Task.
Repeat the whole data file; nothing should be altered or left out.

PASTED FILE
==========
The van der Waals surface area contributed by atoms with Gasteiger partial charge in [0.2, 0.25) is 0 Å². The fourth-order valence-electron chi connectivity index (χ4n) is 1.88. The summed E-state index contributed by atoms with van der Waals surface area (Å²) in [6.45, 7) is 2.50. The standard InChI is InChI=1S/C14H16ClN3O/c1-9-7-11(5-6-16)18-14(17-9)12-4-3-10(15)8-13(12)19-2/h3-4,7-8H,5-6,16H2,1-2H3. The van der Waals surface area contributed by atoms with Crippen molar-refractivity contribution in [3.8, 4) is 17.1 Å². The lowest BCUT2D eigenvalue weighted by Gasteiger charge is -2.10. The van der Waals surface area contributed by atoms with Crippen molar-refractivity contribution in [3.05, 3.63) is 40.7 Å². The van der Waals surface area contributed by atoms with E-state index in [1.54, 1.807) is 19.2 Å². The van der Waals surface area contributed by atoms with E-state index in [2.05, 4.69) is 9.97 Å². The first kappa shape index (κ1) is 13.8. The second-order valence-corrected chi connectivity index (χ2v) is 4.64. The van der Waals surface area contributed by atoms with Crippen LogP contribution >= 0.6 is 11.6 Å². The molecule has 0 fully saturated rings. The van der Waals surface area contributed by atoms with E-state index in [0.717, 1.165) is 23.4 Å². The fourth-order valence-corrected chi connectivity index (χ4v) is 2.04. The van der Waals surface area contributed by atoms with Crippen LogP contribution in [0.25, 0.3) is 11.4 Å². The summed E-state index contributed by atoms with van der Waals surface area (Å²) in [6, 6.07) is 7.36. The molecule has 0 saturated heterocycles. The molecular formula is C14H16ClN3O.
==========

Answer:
The van der Waals surface area contributed by atoms with Gasteiger partial charge in [0.2, 0.25) is 0 Å². The fourth-order valence-electron chi connectivity index (χ4n) is 1.88. The summed E-state index contributed by atoms with van der Waals surface area (Å²) in [6.45, 7) is 2.50. The standard InChI is InChI=1S/C14H16ClN3O/c1-9-7-11(5-6-16)18-14(17-9)12-4-3-10(15)8-13(12)19-2/h3-4,7-8H,5-6,16H2,1-2H3. The van der Waals surface area contributed by atoms with Crippen molar-refractivity contribution in [3.8, 4) is 17.1 Å². The lowest BCUT2D eigenvalue weighted by Gasteiger charge is -2.10. The van der Waals surface area contributed by atoms with Crippen molar-refractivity contribution in [3.05, 3.63) is 40.7 Å². The van der Waals surface area contributed by atoms with E-state index in [1.54, 1.807) is 19.2 Å². The van der Waals surface area contributed by atoms with E-state index in [2.05, 4.69) is 9.97 Å². The first kappa shape index (κ1) is 13.8. The second-order valence-corrected chi connectivity index (χ2v) is 4.64. The van der Waals surface area contributed by atoms with Crippen LogP contribution >= 0.6 is 11.6 Å². The molecule has 0 fully saturated rings. The van der Waals surface area contributed by atoms with E-state index in [0.717, 1.165) is 23.4 Å². The fourth-order valence-corrected chi connectivity index (χ4v) is 2.04. The van der Waals surface area contributed by atoms with Crippen LogP contribution in [0.25, 0.3) is 11.4 Å². The summed E-state index contributed by atoms with van der Waals surface area (Å²) in [6, 6.07) is 7.36. The molecule has 0 saturated heterocycles. The molecular formula is C14H16ClN3O.